d extracts them in the same mysterious manner. Similarly he shows two balls, one under each of two cups, and by a drone on the "bean" or musical instrument, one ball flies magically from the one cup to join its mate under the other. Various combinations and permutations of this sleight complete the experiment which is accompanied by a running patter of "Go Bombay" "Go London."
In my opinion this trick is the only one in which the Indian conjuror shows any aptitude at sleight-of-hand, and the average Jadoo-wallah is very good at it. It is a trick that at first needs a little practice, but it is easy to learn and can be made into a first-class stage or drawing room entertainment. One of our greatest exponents in London performs the trick with three breakfast cups inverted, three lumps of sugar, some walnuts, and tangerine oranges to a most amusing patter about Cuthbert, Clarence, and Algernon, who are represented by the three lumps of sugar and undergo all sorts of misadventures in the night clubs in the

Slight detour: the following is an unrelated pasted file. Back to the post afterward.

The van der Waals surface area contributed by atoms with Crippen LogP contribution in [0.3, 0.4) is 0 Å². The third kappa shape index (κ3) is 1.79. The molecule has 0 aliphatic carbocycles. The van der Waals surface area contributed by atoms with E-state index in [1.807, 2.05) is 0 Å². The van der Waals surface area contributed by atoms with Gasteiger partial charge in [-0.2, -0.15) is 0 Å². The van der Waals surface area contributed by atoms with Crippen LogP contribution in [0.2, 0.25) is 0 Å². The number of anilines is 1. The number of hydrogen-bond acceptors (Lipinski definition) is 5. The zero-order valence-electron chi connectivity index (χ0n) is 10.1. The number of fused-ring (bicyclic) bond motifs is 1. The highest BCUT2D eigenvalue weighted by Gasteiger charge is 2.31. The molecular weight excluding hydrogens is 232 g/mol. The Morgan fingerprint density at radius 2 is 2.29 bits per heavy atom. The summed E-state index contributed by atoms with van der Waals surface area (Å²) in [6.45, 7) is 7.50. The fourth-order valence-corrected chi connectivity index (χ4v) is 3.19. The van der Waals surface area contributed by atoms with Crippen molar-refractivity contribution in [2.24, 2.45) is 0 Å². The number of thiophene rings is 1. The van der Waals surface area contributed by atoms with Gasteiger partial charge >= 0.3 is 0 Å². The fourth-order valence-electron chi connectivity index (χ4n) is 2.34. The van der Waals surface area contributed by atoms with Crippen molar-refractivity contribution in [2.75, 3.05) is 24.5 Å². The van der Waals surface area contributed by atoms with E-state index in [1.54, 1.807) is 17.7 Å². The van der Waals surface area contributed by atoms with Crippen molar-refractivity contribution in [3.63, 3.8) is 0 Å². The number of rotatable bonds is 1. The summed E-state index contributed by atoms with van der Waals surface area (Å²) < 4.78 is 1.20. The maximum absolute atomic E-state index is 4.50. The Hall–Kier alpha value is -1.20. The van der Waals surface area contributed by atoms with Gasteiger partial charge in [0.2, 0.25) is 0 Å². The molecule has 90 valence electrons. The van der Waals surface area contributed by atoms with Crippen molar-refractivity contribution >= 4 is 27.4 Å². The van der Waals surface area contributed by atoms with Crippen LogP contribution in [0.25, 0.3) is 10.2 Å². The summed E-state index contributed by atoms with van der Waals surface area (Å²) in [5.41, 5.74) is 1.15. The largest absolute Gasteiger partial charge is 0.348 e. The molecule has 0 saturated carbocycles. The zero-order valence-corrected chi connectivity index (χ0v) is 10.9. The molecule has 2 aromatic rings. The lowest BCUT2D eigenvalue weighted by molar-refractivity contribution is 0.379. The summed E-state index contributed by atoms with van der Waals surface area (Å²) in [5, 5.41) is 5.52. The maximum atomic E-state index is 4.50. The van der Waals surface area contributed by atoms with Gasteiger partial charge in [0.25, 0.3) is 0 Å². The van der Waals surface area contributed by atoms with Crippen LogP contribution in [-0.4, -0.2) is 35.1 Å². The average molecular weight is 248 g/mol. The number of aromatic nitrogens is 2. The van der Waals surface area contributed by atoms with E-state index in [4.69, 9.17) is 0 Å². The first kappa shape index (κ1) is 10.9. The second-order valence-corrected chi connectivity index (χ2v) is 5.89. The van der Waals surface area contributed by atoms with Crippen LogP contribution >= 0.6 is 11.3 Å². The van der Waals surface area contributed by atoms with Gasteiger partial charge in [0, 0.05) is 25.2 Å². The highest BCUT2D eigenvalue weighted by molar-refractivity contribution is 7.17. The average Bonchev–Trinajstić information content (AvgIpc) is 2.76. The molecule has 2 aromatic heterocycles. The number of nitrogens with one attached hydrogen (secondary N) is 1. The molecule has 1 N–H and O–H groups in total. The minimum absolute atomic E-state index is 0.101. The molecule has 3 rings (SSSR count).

Very little is known about Major Lionel Hugh Branson (1879 - 1946) except that he wrote three known books on stage magic, the first two written under his pen name, Elbiquet.
It is assumed from his writings that he was known in the magic community as a hobbyist more than a performer.
There is some debate when Indian Conjuring was first written and I have seen 1909 and 1922 given as conflicting dates.
In this short work, Branson examines and explains how some of the more popular street magic from the late 19th to early 20th century is performed by Indian fakirs. However, his overpowering condescending and smug, superior air toward them negatively colors his work.
For those interested in some simple tricks or in the history of magic as performance art, the book does make a small contribution.